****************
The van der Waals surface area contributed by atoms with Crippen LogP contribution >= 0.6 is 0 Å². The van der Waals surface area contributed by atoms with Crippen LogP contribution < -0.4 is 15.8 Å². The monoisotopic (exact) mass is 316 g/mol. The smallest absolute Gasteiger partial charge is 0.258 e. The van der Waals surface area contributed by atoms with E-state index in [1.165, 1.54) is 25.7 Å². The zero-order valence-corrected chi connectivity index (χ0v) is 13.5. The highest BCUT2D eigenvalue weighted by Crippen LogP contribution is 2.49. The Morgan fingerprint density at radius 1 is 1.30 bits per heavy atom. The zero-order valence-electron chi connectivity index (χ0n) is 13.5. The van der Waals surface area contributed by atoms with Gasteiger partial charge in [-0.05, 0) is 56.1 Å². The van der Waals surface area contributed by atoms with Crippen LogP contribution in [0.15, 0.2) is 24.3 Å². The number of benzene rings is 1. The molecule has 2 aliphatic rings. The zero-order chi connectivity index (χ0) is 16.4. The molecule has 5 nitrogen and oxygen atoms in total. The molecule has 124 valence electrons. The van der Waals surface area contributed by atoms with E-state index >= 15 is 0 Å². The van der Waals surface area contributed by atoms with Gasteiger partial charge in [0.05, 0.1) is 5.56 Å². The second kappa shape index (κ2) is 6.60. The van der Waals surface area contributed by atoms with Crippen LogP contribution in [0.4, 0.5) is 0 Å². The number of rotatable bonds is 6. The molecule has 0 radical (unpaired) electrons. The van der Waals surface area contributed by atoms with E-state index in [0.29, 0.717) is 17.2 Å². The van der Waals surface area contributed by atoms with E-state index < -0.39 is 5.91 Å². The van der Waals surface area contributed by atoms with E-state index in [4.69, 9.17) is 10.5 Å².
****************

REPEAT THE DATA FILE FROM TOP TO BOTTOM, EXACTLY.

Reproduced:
The van der Waals surface area contributed by atoms with Crippen LogP contribution >= 0.6 is 0 Å². The van der Waals surface area contributed by atoms with Crippen LogP contribution < -0.4 is 15.8 Å². The monoisotopic (exact) mass is 316 g/mol. The smallest absolute Gasteiger partial charge is 0.258 e. The van der Waals surface area contributed by atoms with E-state index in [1.165, 1.54) is 25.7 Å². The zero-order valence-corrected chi connectivity index (χ0v) is 13.5. The highest BCUT2D eigenvalue weighted by Crippen LogP contribution is 2.49. The Morgan fingerprint density at radius 1 is 1.30 bits per heavy atom. The zero-order valence-electron chi connectivity index (χ0n) is 13.5. The van der Waals surface area contributed by atoms with Gasteiger partial charge in [-0.05, 0) is 56.1 Å². The van der Waals surface area contributed by atoms with Crippen LogP contribution in [0.15, 0.2) is 24.3 Å². The number of benzene rings is 1. The molecule has 2 aliphatic rings. The zero-order chi connectivity index (χ0) is 16.4. The molecule has 5 nitrogen and oxygen atoms in total. The molecule has 124 valence electrons. The van der Waals surface area contributed by atoms with E-state index >= 15 is 0 Å². The van der Waals surface area contributed by atoms with Gasteiger partial charge in [0.05, 0.1) is 5.56 Å². The second kappa shape index (κ2) is 6.60. The van der Waals surface area contributed by atoms with Crippen LogP contribution in [0.4, 0.5) is 0 Å². The number of rotatable bonds is 6. The molecule has 0 radical (unpaired) electrons. The van der Waals surface area contributed by atoms with E-state index in [0.29, 0.717) is 17.2 Å². The van der Waals surface area contributed by atoms with E-state index < -0.39 is 5.91 Å². The van der Waals surface area contributed by atoms with E-state index in [4.69, 9.17) is 10.5 Å².